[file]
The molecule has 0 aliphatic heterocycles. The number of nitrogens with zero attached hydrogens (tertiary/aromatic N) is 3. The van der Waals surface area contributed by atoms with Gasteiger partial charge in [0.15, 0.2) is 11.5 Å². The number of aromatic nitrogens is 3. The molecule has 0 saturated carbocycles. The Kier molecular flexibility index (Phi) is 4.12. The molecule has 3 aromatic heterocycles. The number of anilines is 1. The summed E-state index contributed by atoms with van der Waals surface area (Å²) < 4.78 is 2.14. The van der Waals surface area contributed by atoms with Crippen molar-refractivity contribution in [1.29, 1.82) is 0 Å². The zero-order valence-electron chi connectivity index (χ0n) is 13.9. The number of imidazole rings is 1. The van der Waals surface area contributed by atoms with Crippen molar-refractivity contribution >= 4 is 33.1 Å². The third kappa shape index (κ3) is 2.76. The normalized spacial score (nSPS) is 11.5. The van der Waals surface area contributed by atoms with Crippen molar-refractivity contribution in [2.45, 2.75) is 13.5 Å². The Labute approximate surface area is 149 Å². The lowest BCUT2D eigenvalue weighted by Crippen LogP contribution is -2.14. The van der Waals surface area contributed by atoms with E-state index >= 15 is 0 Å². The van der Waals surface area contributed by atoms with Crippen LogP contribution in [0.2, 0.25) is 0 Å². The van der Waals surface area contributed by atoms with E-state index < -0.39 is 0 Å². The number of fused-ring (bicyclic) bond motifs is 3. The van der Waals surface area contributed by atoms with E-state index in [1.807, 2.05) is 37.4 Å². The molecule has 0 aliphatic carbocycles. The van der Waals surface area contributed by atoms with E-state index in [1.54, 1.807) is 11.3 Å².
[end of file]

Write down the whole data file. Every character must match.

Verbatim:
The molecule has 0 aliphatic heterocycles. The number of nitrogens with zero attached hydrogens (tertiary/aromatic N) is 3. The van der Waals surface area contributed by atoms with Gasteiger partial charge in [0.15, 0.2) is 11.5 Å². The number of aromatic nitrogens is 3. The molecule has 0 saturated carbocycles. The Kier molecular flexibility index (Phi) is 4.12. The molecule has 3 aromatic heterocycles. The number of anilines is 1. The summed E-state index contributed by atoms with van der Waals surface area (Å²) < 4.78 is 2.14. The van der Waals surface area contributed by atoms with Crippen molar-refractivity contribution in [1.29, 1.82) is 0 Å². The zero-order valence-electron chi connectivity index (χ0n) is 13.9. The number of imidazole rings is 1. The van der Waals surface area contributed by atoms with Crippen molar-refractivity contribution >= 4 is 33.1 Å². The third kappa shape index (κ3) is 2.76. The normalized spacial score (nSPS) is 11.5. The van der Waals surface area contributed by atoms with Crippen molar-refractivity contribution in [2.45, 2.75) is 13.5 Å². The Labute approximate surface area is 149 Å². The lowest BCUT2D eigenvalue weighted by Crippen LogP contribution is -2.14. The van der Waals surface area contributed by atoms with E-state index >= 15 is 0 Å². The van der Waals surface area contributed by atoms with Crippen LogP contribution in [0.2, 0.25) is 0 Å². The van der Waals surface area contributed by atoms with E-state index < -0.39 is 0 Å². The number of fused-ring (bicyclic) bond motifs is 3. The van der Waals surface area contributed by atoms with E-state index in [1.807, 2.05) is 37.4 Å². The molecule has 0 aliphatic carbocycles. The van der Waals surface area contributed by atoms with E-state index in [1.54, 1.807) is 11.3 Å².